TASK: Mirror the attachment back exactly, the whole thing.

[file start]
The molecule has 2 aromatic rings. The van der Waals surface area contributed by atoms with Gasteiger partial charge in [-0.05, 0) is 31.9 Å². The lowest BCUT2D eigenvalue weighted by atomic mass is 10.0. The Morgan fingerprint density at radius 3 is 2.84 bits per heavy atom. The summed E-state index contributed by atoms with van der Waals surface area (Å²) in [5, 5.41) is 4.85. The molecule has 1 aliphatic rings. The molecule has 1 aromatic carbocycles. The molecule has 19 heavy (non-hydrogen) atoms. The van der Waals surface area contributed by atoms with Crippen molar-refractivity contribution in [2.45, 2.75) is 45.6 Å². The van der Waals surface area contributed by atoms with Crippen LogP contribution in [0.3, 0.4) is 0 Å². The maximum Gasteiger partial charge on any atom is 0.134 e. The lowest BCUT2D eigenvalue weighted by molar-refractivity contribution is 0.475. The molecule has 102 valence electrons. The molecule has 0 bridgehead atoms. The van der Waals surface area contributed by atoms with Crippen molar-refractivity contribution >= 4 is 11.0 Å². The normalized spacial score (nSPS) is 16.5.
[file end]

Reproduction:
The molecule has 2 aromatic rings. The van der Waals surface area contributed by atoms with Gasteiger partial charge in [-0.05, 0) is 31.9 Å². The lowest BCUT2D eigenvalue weighted by atomic mass is 10.0. The Morgan fingerprint density at radius 3 is 2.84 bits per heavy atom. The summed E-state index contributed by atoms with van der Waals surface area (Å²) in [5, 5.41) is 4.85. The molecule has 1 aliphatic rings. The molecule has 1 aromatic carbocycles. The molecule has 19 heavy (non-hydrogen) atoms. The van der Waals surface area contributed by atoms with Crippen molar-refractivity contribution in [2.45, 2.75) is 45.6 Å². The van der Waals surface area contributed by atoms with Crippen LogP contribution in [0.3, 0.4) is 0 Å². The maximum Gasteiger partial charge on any atom is 0.134 e. The lowest BCUT2D eigenvalue weighted by molar-refractivity contribution is 0.475. The molecule has 102 valence electrons. The molecule has 0 bridgehead atoms. The van der Waals surface area contributed by atoms with Crippen molar-refractivity contribution >= 4 is 11.0 Å². The normalized spacial score (nSPS) is 16.5.